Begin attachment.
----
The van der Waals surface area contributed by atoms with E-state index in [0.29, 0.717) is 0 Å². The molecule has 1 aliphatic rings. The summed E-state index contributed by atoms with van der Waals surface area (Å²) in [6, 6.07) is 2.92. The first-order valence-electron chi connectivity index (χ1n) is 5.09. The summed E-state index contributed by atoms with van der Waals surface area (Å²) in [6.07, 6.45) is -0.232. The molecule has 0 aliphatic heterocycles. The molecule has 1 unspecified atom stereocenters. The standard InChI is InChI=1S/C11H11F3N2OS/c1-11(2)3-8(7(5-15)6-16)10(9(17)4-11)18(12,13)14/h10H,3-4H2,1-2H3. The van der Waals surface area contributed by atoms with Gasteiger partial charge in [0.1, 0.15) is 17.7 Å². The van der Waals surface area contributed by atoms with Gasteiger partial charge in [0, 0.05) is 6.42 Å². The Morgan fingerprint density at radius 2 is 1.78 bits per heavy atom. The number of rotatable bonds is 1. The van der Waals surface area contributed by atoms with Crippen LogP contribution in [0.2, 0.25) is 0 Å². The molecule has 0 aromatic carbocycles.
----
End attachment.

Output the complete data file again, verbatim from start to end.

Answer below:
The van der Waals surface area contributed by atoms with E-state index in [0.29, 0.717) is 0 Å². The molecule has 1 aliphatic rings. The summed E-state index contributed by atoms with van der Waals surface area (Å²) in [6, 6.07) is 2.92. The first-order valence-electron chi connectivity index (χ1n) is 5.09. The summed E-state index contributed by atoms with van der Waals surface area (Å²) in [6.07, 6.45) is -0.232. The molecule has 0 aliphatic heterocycles. The molecule has 1 unspecified atom stereocenters. The standard InChI is InChI=1S/C11H11F3N2OS/c1-11(2)3-8(7(5-15)6-16)10(9(17)4-11)18(12,13)14/h10H,3-4H2,1-2H3. The van der Waals surface area contributed by atoms with Gasteiger partial charge in [0.1, 0.15) is 17.7 Å². The van der Waals surface area contributed by atoms with Gasteiger partial charge in [0, 0.05) is 6.42 Å². The Morgan fingerprint density at radius 2 is 1.78 bits per heavy atom. The number of rotatable bonds is 1. The van der Waals surface area contributed by atoms with Crippen LogP contribution in [0.2, 0.25) is 0 Å². The molecule has 0 aromatic carbocycles.